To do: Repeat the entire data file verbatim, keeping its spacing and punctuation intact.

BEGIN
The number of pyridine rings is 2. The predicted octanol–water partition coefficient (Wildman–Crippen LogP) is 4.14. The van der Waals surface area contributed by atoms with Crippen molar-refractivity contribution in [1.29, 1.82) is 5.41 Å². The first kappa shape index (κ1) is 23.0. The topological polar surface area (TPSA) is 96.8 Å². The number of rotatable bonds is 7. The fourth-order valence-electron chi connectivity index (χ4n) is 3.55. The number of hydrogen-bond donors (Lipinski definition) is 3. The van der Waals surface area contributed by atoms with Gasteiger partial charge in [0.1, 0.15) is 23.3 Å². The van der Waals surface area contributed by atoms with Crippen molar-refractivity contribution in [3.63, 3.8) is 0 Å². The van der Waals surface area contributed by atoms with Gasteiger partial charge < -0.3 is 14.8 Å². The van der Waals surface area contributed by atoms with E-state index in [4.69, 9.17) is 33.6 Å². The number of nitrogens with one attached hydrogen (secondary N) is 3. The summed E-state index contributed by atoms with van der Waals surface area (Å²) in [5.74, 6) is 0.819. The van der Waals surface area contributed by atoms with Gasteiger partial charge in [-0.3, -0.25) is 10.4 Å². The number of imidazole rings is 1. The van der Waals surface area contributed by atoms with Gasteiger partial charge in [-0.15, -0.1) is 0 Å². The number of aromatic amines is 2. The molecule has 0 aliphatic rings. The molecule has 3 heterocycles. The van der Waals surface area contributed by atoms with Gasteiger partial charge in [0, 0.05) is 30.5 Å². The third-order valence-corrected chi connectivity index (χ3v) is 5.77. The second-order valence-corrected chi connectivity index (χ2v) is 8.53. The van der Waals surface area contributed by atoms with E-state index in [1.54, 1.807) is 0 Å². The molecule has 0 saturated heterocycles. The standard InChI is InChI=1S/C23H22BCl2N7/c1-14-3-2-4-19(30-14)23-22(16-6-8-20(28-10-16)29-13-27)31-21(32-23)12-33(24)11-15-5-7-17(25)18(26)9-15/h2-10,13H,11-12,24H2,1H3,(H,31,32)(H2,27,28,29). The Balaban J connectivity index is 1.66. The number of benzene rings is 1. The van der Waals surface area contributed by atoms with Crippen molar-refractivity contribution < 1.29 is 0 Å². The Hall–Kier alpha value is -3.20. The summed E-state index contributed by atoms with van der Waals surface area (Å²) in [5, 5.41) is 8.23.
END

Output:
The number of pyridine rings is 2. The predicted octanol–water partition coefficient (Wildman–Crippen LogP) is 4.14. The van der Waals surface area contributed by atoms with Crippen molar-refractivity contribution in [1.29, 1.82) is 5.41 Å². The first kappa shape index (κ1) is 23.0. The topological polar surface area (TPSA) is 96.8 Å². The number of rotatable bonds is 7. The fourth-order valence-electron chi connectivity index (χ4n) is 3.55. The number of hydrogen-bond donors (Lipinski definition) is 3. The van der Waals surface area contributed by atoms with Gasteiger partial charge in [0.1, 0.15) is 23.3 Å². The van der Waals surface area contributed by atoms with Crippen molar-refractivity contribution in [3.63, 3.8) is 0 Å². The van der Waals surface area contributed by atoms with Gasteiger partial charge < -0.3 is 14.8 Å². The van der Waals surface area contributed by atoms with E-state index in [4.69, 9.17) is 33.6 Å². The number of nitrogens with one attached hydrogen (secondary N) is 3. The summed E-state index contributed by atoms with van der Waals surface area (Å²) in [5.74, 6) is 0.819. The van der Waals surface area contributed by atoms with Gasteiger partial charge in [-0.3, -0.25) is 10.4 Å². The number of imidazole rings is 1. The van der Waals surface area contributed by atoms with Gasteiger partial charge in [-0.15, -0.1) is 0 Å². The number of aromatic amines is 2. The molecule has 0 aliphatic rings. The molecule has 3 heterocycles. The van der Waals surface area contributed by atoms with Gasteiger partial charge in [0, 0.05) is 30.5 Å². The third-order valence-corrected chi connectivity index (χ3v) is 5.77. The second-order valence-corrected chi connectivity index (χ2v) is 8.53. The van der Waals surface area contributed by atoms with E-state index in [1.54, 1.807) is 0 Å². The molecule has 0 saturated heterocycles. The standard InChI is InChI=1S/C23H22BCl2N7/c1-14-3-2-4-19(30-14)23-22(16-6-8-20(28-10-16)29-13-27)31-21(32-23)12-33(24)11-15-5-7-17(25)18(26)9-15/h2-10,13H,11-12,24H2,1H3,(H,31,32)(H2,27,28,29). The Balaban J connectivity index is 1.66. The number of benzene rings is 1. The van der Waals surface area contributed by atoms with Crippen molar-refractivity contribution < 1.29 is 0 Å². The Hall–Kier alpha value is -3.20. The summed E-state index contributed by atoms with van der Waals surface area (Å²) in [5, 5.41) is 8.23.